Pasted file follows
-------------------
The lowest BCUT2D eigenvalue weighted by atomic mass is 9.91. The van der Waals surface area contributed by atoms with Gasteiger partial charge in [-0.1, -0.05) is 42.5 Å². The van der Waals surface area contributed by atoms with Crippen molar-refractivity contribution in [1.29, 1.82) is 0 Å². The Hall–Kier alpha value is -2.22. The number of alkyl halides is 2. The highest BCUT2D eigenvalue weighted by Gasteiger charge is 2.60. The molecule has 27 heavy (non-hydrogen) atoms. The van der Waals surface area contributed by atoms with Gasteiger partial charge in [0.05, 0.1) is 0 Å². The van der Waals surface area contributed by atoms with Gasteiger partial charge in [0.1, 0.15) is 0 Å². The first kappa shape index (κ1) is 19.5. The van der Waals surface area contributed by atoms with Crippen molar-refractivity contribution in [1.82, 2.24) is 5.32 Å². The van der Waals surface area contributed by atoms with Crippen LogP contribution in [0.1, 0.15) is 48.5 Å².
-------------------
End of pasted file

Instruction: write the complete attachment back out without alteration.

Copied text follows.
The lowest BCUT2D eigenvalue weighted by atomic mass is 9.91. The van der Waals surface area contributed by atoms with Gasteiger partial charge in [-0.1, -0.05) is 42.5 Å². The van der Waals surface area contributed by atoms with Crippen molar-refractivity contribution in [1.29, 1.82) is 0 Å². The Hall–Kier alpha value is -2.22. The number of alkyl halides is 2. The highest BCUT2D eigenvalue weighted by Gasteiger charge is 2.60. The molecule has 27 heavy (non-hydrogen) atoms. The van der Waals surface area contributed by atoms with Gasteiger partial charge in [0.05, 0.1) is 0 Å². The van der Waals surface area contributed by atoms with Gasteiger partial charge in [0.1, 0.15) is 0 Å². The first kappa shape index (κ1) is 19.5. The van der Waals surface area contributed by atoms with Crippen molar-refractivity contribution in [1.82, 2.24) is 5.32 Å². The van der Waals surface area contributed by atoms with Crippen LogP contribution in [0.1, 0.15) is 48.5 Å².